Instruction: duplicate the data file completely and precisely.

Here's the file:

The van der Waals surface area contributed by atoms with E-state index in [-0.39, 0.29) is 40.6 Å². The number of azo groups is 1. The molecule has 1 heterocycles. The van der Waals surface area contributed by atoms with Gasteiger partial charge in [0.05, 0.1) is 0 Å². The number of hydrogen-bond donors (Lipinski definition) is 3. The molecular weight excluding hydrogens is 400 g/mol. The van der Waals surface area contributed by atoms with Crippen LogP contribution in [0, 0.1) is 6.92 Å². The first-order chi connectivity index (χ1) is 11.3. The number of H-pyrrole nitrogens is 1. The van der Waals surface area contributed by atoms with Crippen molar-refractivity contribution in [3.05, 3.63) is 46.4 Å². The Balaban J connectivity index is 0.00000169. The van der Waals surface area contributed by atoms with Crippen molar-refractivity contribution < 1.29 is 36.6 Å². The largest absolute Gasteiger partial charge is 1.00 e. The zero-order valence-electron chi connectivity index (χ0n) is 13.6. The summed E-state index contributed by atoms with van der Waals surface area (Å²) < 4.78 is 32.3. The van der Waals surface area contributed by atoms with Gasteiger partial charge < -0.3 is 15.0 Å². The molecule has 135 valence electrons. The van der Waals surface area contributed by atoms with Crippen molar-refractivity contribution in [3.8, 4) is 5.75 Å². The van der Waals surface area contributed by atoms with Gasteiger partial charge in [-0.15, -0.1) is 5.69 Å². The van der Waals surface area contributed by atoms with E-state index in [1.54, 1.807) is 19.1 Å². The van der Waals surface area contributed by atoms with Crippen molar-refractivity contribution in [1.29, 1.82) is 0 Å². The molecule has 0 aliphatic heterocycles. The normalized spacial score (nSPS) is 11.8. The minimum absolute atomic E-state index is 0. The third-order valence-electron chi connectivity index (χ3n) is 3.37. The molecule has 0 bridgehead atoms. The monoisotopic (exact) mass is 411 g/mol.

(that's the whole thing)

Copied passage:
The van der Waals surface area contributed by atoms with E-state index in [-0.39, 0.29) is 40.6 Å². The number of azo groups is 1. The molecule has 1 heterocycles. The van der Waals surface area contributed by atoms with Gasteiger partial charge in [0.05, 0.1) is 0 Å². The number of hydrogen-bond donors (Lipinski definition) is 3. The molecular weight excluding hydrogens is 400 g/mol. The van der Waals surface area contributed by atoms with Crippen LogP contribution in [0, 0.1) is 6.92 Å². The first-order chi connectivity index (χ1) is 11.3. The number of H-pyrrole nitrogens is 1. The van der Waals surface area contributed by atoms with Crippen molar-refractivity contribution in [3.05, 3.63) is 46.4 Å². The Balaban J connectivity index is 0.00000169. The van der Waals surface area contributed by atoms with Crippen molar-refractivity contribution < 1.29 is 36.6 Å². The largest absolute Gasteiger partial charge is 1.00 e. The zero-order valence-electron chi connectivity index (χ0n) is 13.6. The summed E-state index contributed by atoms with van der Waals surface area (Å²) < 4.78 is 32.3. The van der Waals surface area contributed by atoms with Gasteiger partial charge < -0.3 is 15.0 Å². The molecule has 135 valence electrons. The van der Waals surface area contributed by atoms with Crippen molar-refractivity contribution in [3.8, 4) is 5.75 Å². The van der Waals surface area contributed by atoms with Gasteiger partial charge in [-0.15, -0.1) is 5.69 Å². The van der Waals surface area contributed by atoms with E-state index in [1.54, 1.807) is 19.1 Å². The van der Waals surface area contributed by atoms with Crippen molar-refractivity contribution in [1.29, 1.82) is 0 Å². The molecule has 0 aliphatic heterocycles. The normalized spacial score (nSPS) is 11.8. The minimum absolute atomic E-state index is 0. The third-order valence-electron chi connectivity index (χ3n) is 3.37. The molecule has 0 bridgehead atoms. The monoisotopic (exact) mass is 411 g/mol.